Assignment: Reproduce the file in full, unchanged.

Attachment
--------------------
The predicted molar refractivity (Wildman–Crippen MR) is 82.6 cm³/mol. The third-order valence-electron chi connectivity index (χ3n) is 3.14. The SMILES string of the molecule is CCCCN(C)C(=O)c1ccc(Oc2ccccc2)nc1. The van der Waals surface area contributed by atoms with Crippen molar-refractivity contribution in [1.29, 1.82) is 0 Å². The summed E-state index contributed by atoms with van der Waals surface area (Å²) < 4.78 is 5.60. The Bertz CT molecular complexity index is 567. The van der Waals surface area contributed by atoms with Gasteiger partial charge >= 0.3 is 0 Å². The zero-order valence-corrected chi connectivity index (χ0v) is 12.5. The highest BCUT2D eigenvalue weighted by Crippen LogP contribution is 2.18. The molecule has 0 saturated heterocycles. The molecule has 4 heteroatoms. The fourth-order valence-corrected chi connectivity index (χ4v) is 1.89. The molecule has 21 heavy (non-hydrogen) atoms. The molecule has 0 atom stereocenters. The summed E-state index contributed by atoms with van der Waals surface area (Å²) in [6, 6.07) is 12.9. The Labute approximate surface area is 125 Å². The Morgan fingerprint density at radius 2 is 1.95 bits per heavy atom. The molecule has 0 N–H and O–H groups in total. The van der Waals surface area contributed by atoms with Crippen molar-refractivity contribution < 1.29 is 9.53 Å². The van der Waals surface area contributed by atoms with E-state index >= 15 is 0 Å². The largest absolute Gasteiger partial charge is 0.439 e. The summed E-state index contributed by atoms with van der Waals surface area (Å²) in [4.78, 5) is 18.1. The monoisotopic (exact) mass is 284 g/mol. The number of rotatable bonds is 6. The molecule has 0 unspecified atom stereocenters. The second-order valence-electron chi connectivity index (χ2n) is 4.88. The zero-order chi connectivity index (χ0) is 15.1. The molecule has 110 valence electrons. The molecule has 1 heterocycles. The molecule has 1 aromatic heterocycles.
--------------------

The predicted molar refractivity (Wildman–Crippen MR) is 82.6 cm³/mol. The third-order valence-electron chi connectivity index (χ3n) is 3.14. The SMILES string of the molecule is CCCCN(C)C(=O)c1ccc(Oc2ccccc2)nc1. The van der Waals surface area contributed by atoms with Crippen molar-refractivity contribution in [1.29, 1.82) is 0 Å². The summed E-state index contributed by atoms with van der Waals surface area (Å²) < 4.78 is 5.60. The Bertz CT molecular complexity index is 567. The van der Waals surface area contributed by atoms with Gasteiger partial charge >= 0.3 is 0 Å². The zero-order valence-corrected chi connectivity index (χ0v) is 12.5. The highest BCUT2D eigenvalue weighted by Crippen LogP contribution is 2.18. The molecule has 0 saturated heterocycles. The molecule has 4 heteroatoms. The fourth-order valence-corrected chi connectivity index (χ4v) is 1.89. The molecule has 21 heavy (non-hydrogen) atoms. The molecule has 0 atom stereocenters. The summed E-state index contributed by atoms with van der Waals surface area (Å²) in [6, 6.07) is 12.9. The Labute approximate surface area is 125 Å². The Morgan fingerprint density at radius 2 is 1.95 bits per heavy atom. The molecule has 0 N–H and O–H groups in total. The van der Waals surface area contributed by atoms with Crippen molar-refractivity contribution < 1.29 is 9.53 Å². The van der Waals surface area contributed by atoms with E-state index >= 15 is 0 Å². The largest absolute Gasteiger partial charge is 0.439 e. The summed E-state index contributed by atoms with van der Waals surface area (Å²) in [4.78, 5) is 18.1. The monoisotopic (exact) mass is 284 g/mol. The number of rotatable bonds is 6. The molecule has 0 unspecified atom stereocenters. The second-order valence-electron chi connectivity index (χ2n) is 4.88. The zero-order chi connectivity index (χ0) is 15.1. The molecule has 110 valence electrons. The molecule has 1 heterocycles. The molecule has 1 aromatic heterocycles.